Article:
That’s one reason this is the most detested congress in the history of polling, which PPP reported this year is more unpopular than colonoscopies (by 58-31 percent) and root canals (65-32 percent).
Before he took over as chairman of the House Oversight Committee, Congressman Darrell Issa said he would conduct “seven hearings a week” to investigate the Obama administration because -- as he told Rush Limbaugh -- Barack Obama “has been one of the most corrupt presidents in modern times.”
Issa knows something about corruption. According to the New Yorker, he was investigated three different times for stealing cars, leading to two indictments for grand theft.
He was also investigated for arson/insurance fraud, prompting David Plouffe to call him “Mister Grand Theft Auto and suspected arsonist/insurance swindler.”
— The recent dedication of George W. Bush’s presidential library has brought the historical revisionists out in force. They hope to replicate the success of the Ronald Reagan Legacy Project, which recast an amiable airhead — a guy who depended on an astrologer to make decisions, who offered to ally with the USSR against invaders from Mars, and who said trees create pollution — as a mythic president.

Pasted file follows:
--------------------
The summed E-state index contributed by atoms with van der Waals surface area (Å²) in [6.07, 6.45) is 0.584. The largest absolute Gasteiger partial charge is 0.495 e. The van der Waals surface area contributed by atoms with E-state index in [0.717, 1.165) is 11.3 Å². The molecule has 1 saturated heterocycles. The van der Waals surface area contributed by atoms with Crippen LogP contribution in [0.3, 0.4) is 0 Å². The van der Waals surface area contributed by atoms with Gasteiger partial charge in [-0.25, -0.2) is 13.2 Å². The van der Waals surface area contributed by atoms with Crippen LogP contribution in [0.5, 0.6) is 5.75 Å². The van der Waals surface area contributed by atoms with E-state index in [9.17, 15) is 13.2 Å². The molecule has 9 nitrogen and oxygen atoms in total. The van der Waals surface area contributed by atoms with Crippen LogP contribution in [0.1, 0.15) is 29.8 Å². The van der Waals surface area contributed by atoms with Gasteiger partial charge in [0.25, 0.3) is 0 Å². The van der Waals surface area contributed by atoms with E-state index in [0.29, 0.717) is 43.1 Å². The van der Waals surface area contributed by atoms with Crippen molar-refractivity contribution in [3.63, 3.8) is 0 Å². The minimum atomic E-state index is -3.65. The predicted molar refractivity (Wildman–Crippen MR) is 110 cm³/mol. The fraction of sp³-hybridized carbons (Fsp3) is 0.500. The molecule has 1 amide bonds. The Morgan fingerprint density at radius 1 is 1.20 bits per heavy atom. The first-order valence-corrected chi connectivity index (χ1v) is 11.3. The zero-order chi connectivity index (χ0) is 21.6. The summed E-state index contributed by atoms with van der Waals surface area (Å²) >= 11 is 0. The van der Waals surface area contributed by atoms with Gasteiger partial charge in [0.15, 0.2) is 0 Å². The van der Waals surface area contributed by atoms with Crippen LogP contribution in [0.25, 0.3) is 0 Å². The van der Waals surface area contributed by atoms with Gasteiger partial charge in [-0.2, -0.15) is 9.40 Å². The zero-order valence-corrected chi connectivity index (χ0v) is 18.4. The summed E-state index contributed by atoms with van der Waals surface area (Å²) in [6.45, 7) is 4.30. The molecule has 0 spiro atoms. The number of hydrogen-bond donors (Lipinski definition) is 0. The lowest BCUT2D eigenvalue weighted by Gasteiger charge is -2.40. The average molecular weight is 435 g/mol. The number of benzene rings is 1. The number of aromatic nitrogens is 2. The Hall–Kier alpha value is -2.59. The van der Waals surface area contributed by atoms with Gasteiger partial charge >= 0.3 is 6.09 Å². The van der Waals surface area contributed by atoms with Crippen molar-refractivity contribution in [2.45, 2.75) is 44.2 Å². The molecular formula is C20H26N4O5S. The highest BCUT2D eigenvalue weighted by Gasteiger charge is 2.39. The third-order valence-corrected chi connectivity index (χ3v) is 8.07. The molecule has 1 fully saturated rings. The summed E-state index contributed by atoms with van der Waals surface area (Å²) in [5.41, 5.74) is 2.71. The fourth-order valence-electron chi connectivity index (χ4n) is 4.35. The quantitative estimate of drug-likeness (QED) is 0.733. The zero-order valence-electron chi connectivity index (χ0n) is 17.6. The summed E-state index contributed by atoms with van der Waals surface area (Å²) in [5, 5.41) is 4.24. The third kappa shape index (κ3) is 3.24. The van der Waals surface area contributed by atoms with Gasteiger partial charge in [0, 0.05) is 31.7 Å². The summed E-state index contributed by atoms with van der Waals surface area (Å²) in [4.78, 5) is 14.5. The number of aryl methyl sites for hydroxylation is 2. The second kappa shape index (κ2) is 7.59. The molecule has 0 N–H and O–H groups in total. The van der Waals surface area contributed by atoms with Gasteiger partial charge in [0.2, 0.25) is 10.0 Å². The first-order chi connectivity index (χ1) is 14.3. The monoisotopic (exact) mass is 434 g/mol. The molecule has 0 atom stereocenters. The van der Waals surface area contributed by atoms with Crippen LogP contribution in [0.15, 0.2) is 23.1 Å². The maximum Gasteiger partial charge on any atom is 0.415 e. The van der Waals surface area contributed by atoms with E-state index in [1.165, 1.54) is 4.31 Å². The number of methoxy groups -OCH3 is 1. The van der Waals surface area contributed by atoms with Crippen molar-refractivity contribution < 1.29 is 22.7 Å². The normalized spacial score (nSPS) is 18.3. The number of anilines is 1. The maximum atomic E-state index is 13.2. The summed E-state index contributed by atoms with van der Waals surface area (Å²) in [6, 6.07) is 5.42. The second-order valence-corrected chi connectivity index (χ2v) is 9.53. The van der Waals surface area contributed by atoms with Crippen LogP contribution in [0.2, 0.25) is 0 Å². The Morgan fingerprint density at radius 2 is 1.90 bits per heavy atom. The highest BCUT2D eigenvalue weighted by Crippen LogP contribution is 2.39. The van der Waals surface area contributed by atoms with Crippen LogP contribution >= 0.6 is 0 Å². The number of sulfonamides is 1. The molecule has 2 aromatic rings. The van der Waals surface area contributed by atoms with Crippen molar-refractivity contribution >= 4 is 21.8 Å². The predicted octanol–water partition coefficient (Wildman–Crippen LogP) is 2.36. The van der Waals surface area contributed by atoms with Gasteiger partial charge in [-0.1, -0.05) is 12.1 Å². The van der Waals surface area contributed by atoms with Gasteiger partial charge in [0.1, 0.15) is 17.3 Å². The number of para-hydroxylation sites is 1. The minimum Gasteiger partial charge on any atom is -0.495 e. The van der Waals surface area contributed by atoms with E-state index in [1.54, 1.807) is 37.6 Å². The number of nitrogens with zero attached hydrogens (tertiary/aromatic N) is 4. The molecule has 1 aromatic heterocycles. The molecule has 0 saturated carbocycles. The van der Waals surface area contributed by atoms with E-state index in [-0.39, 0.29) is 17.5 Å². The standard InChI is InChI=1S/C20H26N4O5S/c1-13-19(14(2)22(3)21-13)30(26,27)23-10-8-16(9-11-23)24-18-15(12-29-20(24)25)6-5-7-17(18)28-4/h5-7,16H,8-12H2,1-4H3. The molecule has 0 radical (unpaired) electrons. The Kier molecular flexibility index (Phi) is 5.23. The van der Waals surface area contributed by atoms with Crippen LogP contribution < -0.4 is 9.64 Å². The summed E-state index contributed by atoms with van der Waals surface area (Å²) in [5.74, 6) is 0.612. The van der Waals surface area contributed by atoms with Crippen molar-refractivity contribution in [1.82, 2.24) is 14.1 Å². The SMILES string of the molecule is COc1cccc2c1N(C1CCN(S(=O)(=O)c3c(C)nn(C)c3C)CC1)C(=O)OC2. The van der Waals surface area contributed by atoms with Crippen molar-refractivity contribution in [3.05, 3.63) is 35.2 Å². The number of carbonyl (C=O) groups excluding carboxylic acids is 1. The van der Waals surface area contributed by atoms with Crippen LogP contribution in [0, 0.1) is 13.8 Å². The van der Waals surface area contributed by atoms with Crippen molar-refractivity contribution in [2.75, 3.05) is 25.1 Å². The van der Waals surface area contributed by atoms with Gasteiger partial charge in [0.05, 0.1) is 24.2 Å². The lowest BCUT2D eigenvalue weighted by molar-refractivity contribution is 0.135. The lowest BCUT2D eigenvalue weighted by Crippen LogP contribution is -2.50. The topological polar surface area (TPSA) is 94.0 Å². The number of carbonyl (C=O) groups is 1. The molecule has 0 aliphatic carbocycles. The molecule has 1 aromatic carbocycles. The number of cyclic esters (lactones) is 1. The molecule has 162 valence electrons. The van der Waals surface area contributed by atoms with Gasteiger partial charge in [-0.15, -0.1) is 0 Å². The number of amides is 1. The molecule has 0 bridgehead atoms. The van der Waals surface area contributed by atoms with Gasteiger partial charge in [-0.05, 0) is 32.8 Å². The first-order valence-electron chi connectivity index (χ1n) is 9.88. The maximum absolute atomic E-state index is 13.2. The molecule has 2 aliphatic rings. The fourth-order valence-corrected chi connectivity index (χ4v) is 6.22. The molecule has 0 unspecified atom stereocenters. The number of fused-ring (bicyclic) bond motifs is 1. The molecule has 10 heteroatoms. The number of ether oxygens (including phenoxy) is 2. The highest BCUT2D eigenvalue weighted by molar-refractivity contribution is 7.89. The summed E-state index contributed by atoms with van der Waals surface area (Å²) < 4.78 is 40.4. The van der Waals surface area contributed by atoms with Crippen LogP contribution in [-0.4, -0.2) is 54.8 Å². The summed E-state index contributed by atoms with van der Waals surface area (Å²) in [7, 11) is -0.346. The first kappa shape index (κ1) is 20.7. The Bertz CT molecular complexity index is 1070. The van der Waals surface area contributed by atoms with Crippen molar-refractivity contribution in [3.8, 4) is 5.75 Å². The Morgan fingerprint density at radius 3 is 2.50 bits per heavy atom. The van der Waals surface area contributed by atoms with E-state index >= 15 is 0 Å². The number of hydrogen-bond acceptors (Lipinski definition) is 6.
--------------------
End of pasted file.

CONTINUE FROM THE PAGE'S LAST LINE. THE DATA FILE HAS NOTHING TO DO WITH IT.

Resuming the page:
Karl Rove set the tone: “I’d put (Bush) up there” with “George Washington, Abraham Lincoln, Ronald Reagan, FDR,” he said at the dedication.
Bush’s chief of staff, Andy Card, joined the charade, too, claiming that Bush “probably has the best track record of any modern president in terms of fiscal discipline.” Except of course that he didn’t pay for his wars and tax cuts, turning a projected $5 trillion surplus into a $5 trillion deficit.
On May 23, the president announced that the state of perpetual warfare that began after 9/11 will come to an end.
He was referring to the (Permanent) Global War on Terror (and Muslims) instituted by Dick Cheney and the Neocons, who used 9/11 to implement their plan to make the Middle East safe for Israel.
The Neocons believed they could emulate the Roman Empire without the Romans’ mistakes. Seriously.
Mitt Romney first politicized the Sept. 11 terrorist attack on the U.S. Consulate in Benghazi, Libya, only hours after the event, by claiming the president sympathized with terrorists.
Sen. James Inhofe, R-Okla., called Benghazi the “most egregious cover-up in American history” and predicted that Obama will soon be facing impeachment calls. Similar views were expressed by Michele Bachmann and by Mike Huckabee, who asserted that “this president will not fill out his full term.”
A PPP poll found that 41 percent of Republicans, echoing the Fox News/talk radio frenzy, think Benghazi is the biggest political scandal in history.